Pacific Drums by DW 700 Series: Universal and Easy-to-use
If you look at DW 800 and DW 700 series, you’ll barely see any difference. Basically, it’s the same hi-hat stand with cymbals. There are just a few minor differences that are mostly cosmetic. DW 700 delivers quite a stable performance. The clutch is almost as tight as the rottweiler’s jaws. So loosening isn’t an issue.
Steadiness is also satisfying. If you avoid enormous hard hitting, you won’t have to worry about the stand moving away from you during the gig. But again, it seems more of a practice tool for a cheaper set. Seemingly, DW 700 wasn’t designed for live concerts.
Swiveling isn’t an option either. As a compensation, DW 700 doesn’t need much space. If it’s a bedroom, garage or a small apartment you’re limited to — this stand would be a reasonable option.
All in all, DW offers impressive sturdiness. It’s easy to manipulate, so selecting the right tension is a no-brainer. Aspiring drummers, music students and musicians who play gigs in small venues will definitely benefit from using it. As well as beginners. The small price is just so enticing…
- Relatively inexpensive;
- Reliable construction;
- Good for small venues;
- Notable brand.
- Doesn’t like hard-hitting;
DW DWCP5520-2 Hi-Hat Stand: An Intriguing Specimen
DWCP5520 is a strange beast. The gimmick behind this contraption is that its slave pedal can be two things: a) A bass pedal b) A side pedal for percussion instruments: cowbell, tambourine, etc. In other words, you get two functions in one item!
The approach isn’t revolutionary, of course. But it’s certainly clever. Such an architecture greatly saves time that you regularly spend on setting up the kit. Especially if you’re using two bass pedals.
As for the hi-hat element of the stand — it’s a reliable tool. What I really like about DWCP5520-2 is that it doesn’t waste your space. Again: a great decision if you can’t afford a roomy rehearsing place. The construction seems sturdy to me with a satisfying level of responsiveness.
However, you must know one thing: this stand has its slave pedal on the left. Unfortunately, there’s no way to change it. So, if you’re a right-pedaled drummer, you’ll need some time and patience to teach yourself slave-pedalling anew.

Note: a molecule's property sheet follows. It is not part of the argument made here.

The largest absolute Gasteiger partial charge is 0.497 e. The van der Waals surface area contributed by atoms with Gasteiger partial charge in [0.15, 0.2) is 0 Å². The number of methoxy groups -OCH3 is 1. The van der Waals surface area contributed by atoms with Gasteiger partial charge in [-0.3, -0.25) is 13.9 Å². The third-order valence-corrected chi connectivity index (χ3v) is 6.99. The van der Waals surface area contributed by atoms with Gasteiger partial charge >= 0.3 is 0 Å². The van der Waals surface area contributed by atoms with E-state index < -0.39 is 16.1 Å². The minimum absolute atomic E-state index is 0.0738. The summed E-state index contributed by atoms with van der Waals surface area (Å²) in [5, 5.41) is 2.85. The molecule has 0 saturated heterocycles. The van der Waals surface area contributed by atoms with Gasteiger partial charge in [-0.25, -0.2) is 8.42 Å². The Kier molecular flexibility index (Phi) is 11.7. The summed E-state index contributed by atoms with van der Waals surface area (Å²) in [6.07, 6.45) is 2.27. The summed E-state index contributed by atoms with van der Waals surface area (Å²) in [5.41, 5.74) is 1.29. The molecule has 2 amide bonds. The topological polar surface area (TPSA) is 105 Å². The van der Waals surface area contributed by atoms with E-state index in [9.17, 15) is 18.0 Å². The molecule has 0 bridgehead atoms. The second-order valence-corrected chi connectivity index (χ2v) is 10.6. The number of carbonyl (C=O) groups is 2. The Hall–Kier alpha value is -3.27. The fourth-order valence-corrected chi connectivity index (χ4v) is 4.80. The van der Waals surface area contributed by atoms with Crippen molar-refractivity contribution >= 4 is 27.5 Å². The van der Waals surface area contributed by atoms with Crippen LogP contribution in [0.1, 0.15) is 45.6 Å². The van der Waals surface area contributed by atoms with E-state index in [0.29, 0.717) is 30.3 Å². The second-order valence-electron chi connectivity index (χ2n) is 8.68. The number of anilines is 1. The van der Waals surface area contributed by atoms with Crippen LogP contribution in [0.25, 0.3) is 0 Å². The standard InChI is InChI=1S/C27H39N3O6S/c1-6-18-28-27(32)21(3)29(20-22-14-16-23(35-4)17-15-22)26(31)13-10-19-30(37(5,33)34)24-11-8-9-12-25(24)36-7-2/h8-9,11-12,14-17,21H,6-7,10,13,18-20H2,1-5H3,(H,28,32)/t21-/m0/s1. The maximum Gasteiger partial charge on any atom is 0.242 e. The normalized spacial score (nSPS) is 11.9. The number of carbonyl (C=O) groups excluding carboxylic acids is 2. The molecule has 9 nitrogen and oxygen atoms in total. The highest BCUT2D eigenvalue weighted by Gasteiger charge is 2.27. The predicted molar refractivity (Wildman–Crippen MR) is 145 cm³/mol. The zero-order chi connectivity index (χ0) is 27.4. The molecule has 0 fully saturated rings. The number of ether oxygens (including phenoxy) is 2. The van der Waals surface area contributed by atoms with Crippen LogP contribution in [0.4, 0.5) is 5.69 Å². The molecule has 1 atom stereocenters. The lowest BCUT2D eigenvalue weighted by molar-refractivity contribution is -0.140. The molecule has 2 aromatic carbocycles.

The stand has a pretty tight grip. There’s some internal friction, though. The problem seems to be about the linkage system. And it causes one side issue: you can’t play cowbell when using the bass pedal. But if you have two bass pedals — you’re golden.
- DW’s patented Delta Ball-Bearing Hinge is a state-of-the-art lightweight aluminum design that incorporates ball bearings at both sides.
- The unique Bearing Link Connector, which connects the footboard chain to the pull rod, for reduced friction and increased sensitivity.
- Clever architecture;
- Time-saving & space-economizing;
- Slave pedal does two things;
- Good response;
- Padded feet.
- Cowbell and bass-drum can’t be played at the same time.
DW Drum Workshop CP5500TD 5000 Series: Higher Price, Even Higher Performance
CP5500TD is a hi-hat stand 2 leg tool. It’s definitely a budget model. So, I’d highly recommend it as a practice stand, especially if you’re a neophyte. For its price, it will deliver an impressive feature repertoire for years to come.
First, I really admire the memory locks. You already know what it is: no more pain of readjusting cymbals whenever kit reassembling is needed. Second, the sturdiness of this rascal is really amazing. It’s a legit heavy-duty stand that handles hits like it’s a piece of almond biscuit.
Third, its chain mechanism delivers a fine response. Plus, its tension is easily tweakable. If you prefer an abrupt sound — no sweat. Loosey and unchained sizzling is more of your style? This stand will nail it. Try this hi-hat stand with cymbals and you get a solid trainer to perfect your HH mastery for at least 2-3 years.
- Double-braced 2-leg rotating base
- Chain-driven. Feature lateral cymbal seat adjustment, integrated memory locks and 379 locking clutch
- Nice response;
- Changeable tension;
- Memory locks;
- Durable construction;
- Immune to hard-hitting.
- Minor friction issues.
DW DWCP9502LB8 Hi-Hat Stand: HIgh-quality Stuff
DWCP9502LB8 is the best hi-hat stand you will get for its money. After all, its average price is almost half a grand! But the quality you get in return is astounding.